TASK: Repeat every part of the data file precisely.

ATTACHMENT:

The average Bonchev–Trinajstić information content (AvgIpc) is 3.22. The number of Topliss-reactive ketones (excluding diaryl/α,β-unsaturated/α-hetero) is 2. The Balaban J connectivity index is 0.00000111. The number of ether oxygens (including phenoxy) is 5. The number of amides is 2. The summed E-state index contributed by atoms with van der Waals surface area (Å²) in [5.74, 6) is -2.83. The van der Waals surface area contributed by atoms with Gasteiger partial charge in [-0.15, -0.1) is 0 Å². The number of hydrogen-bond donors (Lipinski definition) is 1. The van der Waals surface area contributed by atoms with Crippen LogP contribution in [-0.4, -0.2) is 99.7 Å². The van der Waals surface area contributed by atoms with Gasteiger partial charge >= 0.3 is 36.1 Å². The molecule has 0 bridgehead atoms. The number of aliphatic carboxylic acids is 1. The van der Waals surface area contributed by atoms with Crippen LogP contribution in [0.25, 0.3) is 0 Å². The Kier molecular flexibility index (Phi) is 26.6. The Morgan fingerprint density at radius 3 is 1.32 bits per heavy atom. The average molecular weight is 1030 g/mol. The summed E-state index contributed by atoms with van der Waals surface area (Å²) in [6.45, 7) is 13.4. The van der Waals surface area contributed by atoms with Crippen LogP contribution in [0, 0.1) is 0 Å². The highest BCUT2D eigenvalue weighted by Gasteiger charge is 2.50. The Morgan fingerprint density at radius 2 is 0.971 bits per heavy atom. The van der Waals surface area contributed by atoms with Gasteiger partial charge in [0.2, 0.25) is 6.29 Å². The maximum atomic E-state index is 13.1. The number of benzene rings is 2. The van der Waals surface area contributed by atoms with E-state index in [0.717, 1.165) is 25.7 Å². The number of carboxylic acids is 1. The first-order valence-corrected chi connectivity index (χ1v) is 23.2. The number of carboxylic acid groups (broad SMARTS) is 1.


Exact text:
The average Bonchev–Trinajstić information content (AvgIpc) is 3.22. The number of Topliss-reactive ketones (excluding diaryl/α,β-unsaturated/α-hetero) is 2. The Balaban J connectivity index is 0.00000111. The number of ether oxygens (including phenoxy) is 5. The number of amides is 2. The summed E-state index contributed by atoms with van der Waals surface area (Å²) in [5.74, 6) is -2.83. The van der Waals surface area contributed by atoms with Gasteiger partial charge in [-0.15, -0.1) is 0 Å². The number of hydrogen-bond donors (Lipinski definition) is 1. The van der Waals surface area contributed by atoms with Crippen LogP contribution in [-0.4, -0.2) is 99.7 Å². The van der Waals surface area contributed by atoms with Gasteiger partial charge >= 0.3 is 36.1 Å². The molecule has 0 bridgehead atoms. The number of aliphatic carboxylic acids is 1. The van der Waals surface area contributed by atoms with Crippen LogP contribution in [0.25, 0.3) is 0 Å². The Kier molecular flexibility index (Phi) is 26.6. The Morgan fingerprint density at radius 3 is 1.32 bits per heavy atom. The average molecular weight is 1030 g/mol. The summed E-state index contributed by atoms with van der Waals surface area (Å²) in [6.45, 7) is 13.4. The van der Waals surface area contributed by atoms with Crippen LogP contribution in [0, 0.1) is 0 Å². The highest BCUT2D eigenvalue weighted by Gasteiger charge is 2.50. The Morgan fingerprint density at radius 2 is 0.971 bits per heavy atom. The van der Waals surface area contributed by atoms with Gasteiger partial charge in [0.2, 0.25) is 6.29 Å². The maximum atomic E-state index is 13.1. The number of benzene rings is 2. The van der Waals surface area contributed by atoms with E-state index in [0.717, 1.165) is 25.7 Å². The number of carboxylic acids is 1. The first-order valence-corrected chi connectivity index (χ1v) is 23.2. The number of carboxylic acid groups (broad SMARTS) is 1.